The numbers of Prince William County middle- and high-schoolers failing at least two classes increased dramatically during the first half of this school year as students struggled with virtual learning.
According to information provided by school division staff, while the number of students failing typically increases from the first quarter to the second quarter of each school year, those numbers are particularly elevated in 2020-21.
In Prince William high schools, the percentage of students failing two or more classes went from 21.9% in the first quarter of the school year to 26.3% in the second. A year earlier, before the COVID-19 pandemic stopped schooling in its tracks and forced schools to close to in-person learning, the percentages in the first two quarters were 10.4% and 15.1%, respectively.
The increase among middle schoolers has been even more pronounced. In 2019-20, the percentage of students failing more than one class went from 3.9% in the first quarter to 5.1% in the second. A year later, those percentages jumped to 13.9% in quarter one and 17.9% in quarter two.
Starting in late February and early March – about halfway through the third quarter – in-person classes were offered to all students, and more are expected to return to classroom learning twice a week when the fourth quarter begins next month. The Prince William School Board also directed staff last week to prepare a plan for schools to offer in-person learning five days a week in the fall, with options available for virtual learning.
According to a staff report to the school board in February, students who were performing below average before the pandemic fell even further behind during the pandemic.
“All schools are working to support students who are struggling or underperforming. The High School Office reports observations at that level suggest that students who have previously struggled are having greater difficulties this year, while above-average students seem to have adapted better to the challenges of virtual learning,” the report says.
The report noted, however, that year-over-year comparisons at the high school level are difficult because the system transitioned to rolling gradebooks. That approach allows grades to be changed as students demonstrate proficiency in a subject, which, the report stated, lets students focus on outcomes rather than timetables.
Earlier in the school year, PALS (phonological awareness literacy screening) results for the youngest Prince William students showed a dramatic increase in the number needing help with reading in nearly all of the division’s elementary schools. Between fall 2019 and fall 2020, the number of students failing to reach target benchmarks increased by 16 percentage points. For Hispanic students, the increase was most pronounced, with the percentage of students in need of intervention growing by 23 points.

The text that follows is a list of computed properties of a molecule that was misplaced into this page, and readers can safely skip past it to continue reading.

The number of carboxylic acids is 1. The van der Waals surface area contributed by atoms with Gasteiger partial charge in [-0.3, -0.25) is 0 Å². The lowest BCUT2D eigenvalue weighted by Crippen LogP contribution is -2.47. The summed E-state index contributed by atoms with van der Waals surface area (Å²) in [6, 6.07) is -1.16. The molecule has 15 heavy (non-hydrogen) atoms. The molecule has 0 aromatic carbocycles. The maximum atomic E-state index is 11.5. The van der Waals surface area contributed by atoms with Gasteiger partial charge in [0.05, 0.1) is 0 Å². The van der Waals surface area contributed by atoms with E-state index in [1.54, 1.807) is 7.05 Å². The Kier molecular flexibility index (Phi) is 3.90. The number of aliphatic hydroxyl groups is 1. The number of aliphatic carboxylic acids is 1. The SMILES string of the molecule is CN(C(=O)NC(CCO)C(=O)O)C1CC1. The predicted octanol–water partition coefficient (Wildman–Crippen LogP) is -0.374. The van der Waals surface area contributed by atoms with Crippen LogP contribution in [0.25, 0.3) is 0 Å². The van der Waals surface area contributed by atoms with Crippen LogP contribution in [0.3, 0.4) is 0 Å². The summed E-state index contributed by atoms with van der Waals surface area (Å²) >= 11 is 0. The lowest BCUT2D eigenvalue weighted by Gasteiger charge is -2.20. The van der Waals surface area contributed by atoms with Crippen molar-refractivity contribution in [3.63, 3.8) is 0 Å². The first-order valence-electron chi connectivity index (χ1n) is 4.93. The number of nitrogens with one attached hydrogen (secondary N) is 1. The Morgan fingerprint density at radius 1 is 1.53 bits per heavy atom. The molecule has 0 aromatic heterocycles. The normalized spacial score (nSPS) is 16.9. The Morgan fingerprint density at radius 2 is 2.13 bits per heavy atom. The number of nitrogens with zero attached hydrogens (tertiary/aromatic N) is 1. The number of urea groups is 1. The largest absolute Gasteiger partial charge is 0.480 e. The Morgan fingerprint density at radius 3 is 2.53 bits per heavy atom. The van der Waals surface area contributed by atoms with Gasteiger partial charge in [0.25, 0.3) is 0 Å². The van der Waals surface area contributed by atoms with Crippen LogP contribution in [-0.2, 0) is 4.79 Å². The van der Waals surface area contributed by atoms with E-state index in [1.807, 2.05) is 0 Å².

In early March, new PALS numbers showed improvement in reading proficiency from the fall. Jennifer Cassata, the school system’s director of accountability, said the percentage of elementary school students at or above reading level fell from 76% at the end of the second quarter last school year to 68% this year.
In math assessments for division elementary schools, the pass rates for grades three, four and five were 68%, 73% and 70%, respectively. Pre-pandemic math data was not immediately available, though.
Last week, Cassata told the School Board that educators were seeing some “leveling off” of the declines from the second quarter last year.
She added that for the second half of the year, comparisons between the 2019-2020 school year and 2020-2021 school years would largely be irrelevant. When schools were hurriedly shut down a year ago – midway through the third quarter – grading of new material largely stopped.
If students are back in classrooms next fall, in addition to identifying those who will need extra assistance, principals and teachers are already preparing to have to review material covered this year.
Parkside Middle School Principal Mary Jane Boynton told the School Board that her teachers hold monthly department meetings to track what students are struggling with or picking up on.
“The grade book is really the hub of everything,” Boynton said. “Our teachers are able to show each other how their students are doing. … My sixth-grade teachers can share ‘Well, we were working on integers and we worked through this, but I think you’re going to have to re-look at it again next year because we had those percentages.’ … They can assist each other.”
The division has also been working on an enhanced summer school program since fall, with virtual and in-person options expected to be available for students needing remediation. It will have some help in standing up that and other programming. On Tuesday, Rep. Jennifer Wexton told InsideNoVa that the division should be receiving roughly $89 million in new funding from the American Rescue Plan Act passed earlier this month.
Jared Foretek covers the Manassas area and regional news across Northern Virginia. Reach him at email@example.com